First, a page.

7:36 And one of the Pharisees desired him that he would eat with him. And he went into the Pharisee's house, and sat down to meat. 7:37 And, behold, a woman in the city, which was a sinner, when she knew that Jesus sat at meat in the Pharisee's house, brought an alabaster box of ointment, 7:38 And stood at his feet behind him weeping, and began to wash his feet with tears, and did wipe them with the hairs of her head, and kissed his feet, and anointed them with the ointment. 7:39 Now when the Pharisee which had bidden him saw it, he spake within himself, saying, This man, if he were a prophet, would have known who and what manner of woman this is that toucheth him: for she is a sinner. 7:40 And Jesus answering said unto him, Simon, I have somewhat to say unto thee. And he saith, Master, say on. 7:41 There was a certain creditor which had two debtors: the one owed five hundred pence, and the other fifty. 7:42 And when they had nothing to pay, he frankly forgave them both. Tell me therefore, which of them will love him most? 7:43 Simon answered and said, I suppose that he, to whom he forgave most. And he said unto him, Thou hast rightly judged. 7:44 And he turned to the woman, and said unto Simon, Seest thou this woman? I entered into thine house, thou gavest me no water for my feet: but she hath washed my feet with tears, and wiped them with the hairs of her head. 7:45 Thou gavest me no kiss: but this woman since the time I came in hath not ceased to kiss my feet. 7:46 My head with oil thou didst not anoint: but this woman hath anointed my feet with ointment. 7:47 Wherefore I say unto thee, Her sins, which are many, are forgiven; for she loved much: but to whom little is forgiven, the same loveth little. 7:48 And he said unto her, Thy sins are forgiven. 7:49 And they that sat at meat with him began to say within themselves, Who is this that forgiveth sins also? 7:50 And he said to the woman, Thy faith hath saved thee; go in peace. 8:1 And it came to pass afterward, that he went throughout every city and village, preaching and shewing the glad tidings of the kingdom of God: and the twelve were with him, 8:2 And certain women, which had been healed of evil spirits and infirmities, Mary called Magdalene, out of whom went seven devils, 8:3 And Joanna the wife of Chuza Herod's steward, and Susanna, and many others, which ministered unto him of their substance. [...]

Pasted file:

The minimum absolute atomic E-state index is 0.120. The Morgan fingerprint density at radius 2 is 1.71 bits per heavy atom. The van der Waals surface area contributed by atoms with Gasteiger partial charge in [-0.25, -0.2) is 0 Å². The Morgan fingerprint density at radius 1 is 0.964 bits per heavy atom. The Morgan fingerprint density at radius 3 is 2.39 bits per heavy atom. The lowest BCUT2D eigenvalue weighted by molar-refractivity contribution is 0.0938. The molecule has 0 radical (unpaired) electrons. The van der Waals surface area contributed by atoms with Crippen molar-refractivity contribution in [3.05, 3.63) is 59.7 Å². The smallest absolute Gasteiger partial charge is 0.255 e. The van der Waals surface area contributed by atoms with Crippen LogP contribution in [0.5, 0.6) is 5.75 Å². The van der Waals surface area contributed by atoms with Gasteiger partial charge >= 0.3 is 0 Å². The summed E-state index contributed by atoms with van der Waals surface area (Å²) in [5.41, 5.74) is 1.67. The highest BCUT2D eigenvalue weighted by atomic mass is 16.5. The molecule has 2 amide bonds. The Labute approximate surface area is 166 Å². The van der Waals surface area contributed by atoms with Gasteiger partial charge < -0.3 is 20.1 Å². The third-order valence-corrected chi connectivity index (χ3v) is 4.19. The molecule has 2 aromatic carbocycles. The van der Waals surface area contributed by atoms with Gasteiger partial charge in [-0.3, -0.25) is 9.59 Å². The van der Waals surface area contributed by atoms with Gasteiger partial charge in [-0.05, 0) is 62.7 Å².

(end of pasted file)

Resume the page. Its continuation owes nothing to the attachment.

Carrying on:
23:55 And the women also, which came with him from Galilee, followed after, and beheld the sepulchre, and how his body was laid. 23:56 And they returned, and prepared spices and ointments; and rested the sabbath day according to the commandment. 24:1 Now upon the first day of the week, very early in the morning, they came unto the sepulchre, bringing the spices which they had prepared, and certain others with them. 24:2 And they found the stone rolled away from the sepulchre. 24:3 And they entered in, and found not the body of the Lord Jesus. 24:4 And it came to pass, as they were much perplexed thereabout, behold, two men stood by them in shining garments: 24:5 And as they were afraid, and bowed down their faces to the earth, they said unto them, Why seek ye the living among the dead? 24:6 He is not here, but is risen: remember how he spake unto you when he was yet in Galilee, 24:7 Saying, The Son of man must be delivered into the hands of sinful men, and be crucified, and the third day rise again. 24:8 And they remembered his words, 24:9 And returned from the sepulchre, and told all these things unto the eleven, and to all the rest. 24:10 It was Mary Magdalene and Joanna, and Mary the mother of James, and other women that were with them, which told these things unto the apostles.